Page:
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I was dealing with threads and have a potential deadlock problem. Someone mentioned to me about a loader lock.

I couldn't find much information online. Can someone please help me and explain, "What is a Loader Lock" ?

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  • Ask .. the person who said that? (Although, perhaps they were talking about LoaderLock, which I found via "google".)
    – user166390
    Dec 14, 2012 at 7:21
  • Loader lock doesn't actually have anything to do with threads, although they don't exactly help avoid it. Deadlock is a generic threading problem. Dec 14, 2012 at 9:44
  • @HansPassant Yes i understand what a dead lock is. I am just trying to wrap my head around, what exactly is LoaderLock. Is it a special lock or what Dec 14, 2012 at 9:48
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    It is just a lock inside the Windows loader, held when it calls a DllMain() entrypoint and ensures DllMain() calls are serialized. It is not re-entrant so doesn't require a thread to bite. You can always see it back in the stack trace, LdrLockLoaderLock is at the top of the stack if you really have a problem. Dec 14, 2012 at 9:55
  • Thanks @HansPassant . That helped Dec 20, 2012 at 6:59

2 Answers 2

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For example, review this question:

Loader lock error

The general idea of loader lock: The system runs the code in DllMain inside a lock (as in - synchronization lock). Therefore, running non-trivial code inside DllMain is "asking for a deadlock"

Answer I've mentioned is based on this article:

Another reason not to do anything scary in your DllMain: Inadvertent deadlock

Your DllMain function runs inside the loader lock, one of the few times the OS lets you run code while one of its internal locks is held. This means that you must be extra careful not to violate a lock hierarchy in your DllMain; otherwise, you are asking for a deadlock.

The loader lock is taken by any function that needs to access the list of DLLs loaded into the process. This includes functions like GetModuleHandle and GetModuleFileName. If your DllMain enters a critical section or waits on a synchronization object, and that critical section or synchronization object is owned by some code that is in turn waiting for the loader lock, you just created a deadlock:

// global variable
CRITICAL_SECTION g_csGlobal;

// some code somewhere
EnterCriticalSection(&g_csGlobal);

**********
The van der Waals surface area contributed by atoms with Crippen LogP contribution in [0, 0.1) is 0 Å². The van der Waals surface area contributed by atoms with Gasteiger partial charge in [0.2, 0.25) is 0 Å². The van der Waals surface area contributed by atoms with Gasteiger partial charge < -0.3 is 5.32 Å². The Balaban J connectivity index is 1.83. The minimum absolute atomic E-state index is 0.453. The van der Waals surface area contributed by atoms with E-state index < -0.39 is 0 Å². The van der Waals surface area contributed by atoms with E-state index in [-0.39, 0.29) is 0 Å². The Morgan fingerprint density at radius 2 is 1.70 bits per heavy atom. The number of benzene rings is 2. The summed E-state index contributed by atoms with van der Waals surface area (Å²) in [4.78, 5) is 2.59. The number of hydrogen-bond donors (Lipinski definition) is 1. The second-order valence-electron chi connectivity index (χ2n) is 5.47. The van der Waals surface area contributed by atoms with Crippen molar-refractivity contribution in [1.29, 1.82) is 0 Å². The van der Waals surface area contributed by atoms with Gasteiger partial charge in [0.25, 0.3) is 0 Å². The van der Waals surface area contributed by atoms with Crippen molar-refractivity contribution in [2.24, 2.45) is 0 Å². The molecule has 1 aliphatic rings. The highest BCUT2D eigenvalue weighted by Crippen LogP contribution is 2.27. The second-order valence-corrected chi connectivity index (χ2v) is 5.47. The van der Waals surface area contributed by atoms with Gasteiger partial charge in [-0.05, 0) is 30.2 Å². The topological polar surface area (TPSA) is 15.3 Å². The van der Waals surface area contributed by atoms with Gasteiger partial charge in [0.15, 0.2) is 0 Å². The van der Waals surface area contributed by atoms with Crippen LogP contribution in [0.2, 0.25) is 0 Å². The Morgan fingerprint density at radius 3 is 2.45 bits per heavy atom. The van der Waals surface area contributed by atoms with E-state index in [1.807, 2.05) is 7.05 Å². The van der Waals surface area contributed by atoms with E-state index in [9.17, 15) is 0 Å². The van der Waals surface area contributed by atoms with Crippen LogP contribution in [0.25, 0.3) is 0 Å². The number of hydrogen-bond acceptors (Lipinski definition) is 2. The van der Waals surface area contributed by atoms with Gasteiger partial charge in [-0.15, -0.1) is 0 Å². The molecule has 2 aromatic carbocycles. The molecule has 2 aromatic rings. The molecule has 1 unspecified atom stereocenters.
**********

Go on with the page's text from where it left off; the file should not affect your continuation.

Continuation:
... GetModuleFileName(MyInstance, ..);
LeaveCriticalSection(&g_csGlobal);

BOOL WINAPI
DllMain(HINSTANCE hinstDLL, DWORD fdwReason,
        LPVOID lpvReserved)
{
  switch (fdwReason) {
  ...
  case DLL_THREAD_DETACH:
   EnterCriticalSection(&g_csGlobal);
   ...
  }
  ...
}

Please review the whole article for full understanding.

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  • can you elaborate on running non-trivial code ? What would classify as non-trivial ? Why will it cause deadlock ? Dec 14, 2012 at 8:20
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    @brainydexter: in this context, non-trivial basically means "uses a Win32 API function" or "might take a long time to execute". There are only a few known safe API functions: "DllMain can create synchronization objects such as critical sections and mutexes, and use TLS." See msdn.microsoft.com/en-us/library/windows/desktop/… Dec 17, 2012 at 3:04
  • I do not feel that this answer answers the question. I've reviewed all links here and I still do not have a solid idea of exactly what the loader lock actually is. I know what it's used for, and I know some common pitfalls around it, but nowhere does it say exactly which primitive the loader lock is and the scope at which the lock applies. There's a reason why dictionaries don't define terms with examples and no definition.
    – the_endian
    Apr 7, 2019 at 3:45
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Loader refers to the OS (module) loader. Loader Lock is a system lock used by the loader to synchronize calls to DllMain. This way, the loader ensures that initialization / cleanup tasks required by DLLs are performed in a thread-safe manner.

This system lock is used for static initialization, static destruction and thread creation. It is also shared by various Win32 APIs.

Preventing Hangs in Windows Applications

(...) the operating system has its own internal process-specific lock that sometimes is held while your code executes. This lock is acquired when DLLs are loaded into the process, and is therefore called the 'loader lock.' The DllMain function always executes under the loader lock; (...)

Calling certain Win32 APIs might also acquire the loader lock on your behalf - functions like LoadLibraryEx, GetModuleHandle, and especially CoCreateInstance

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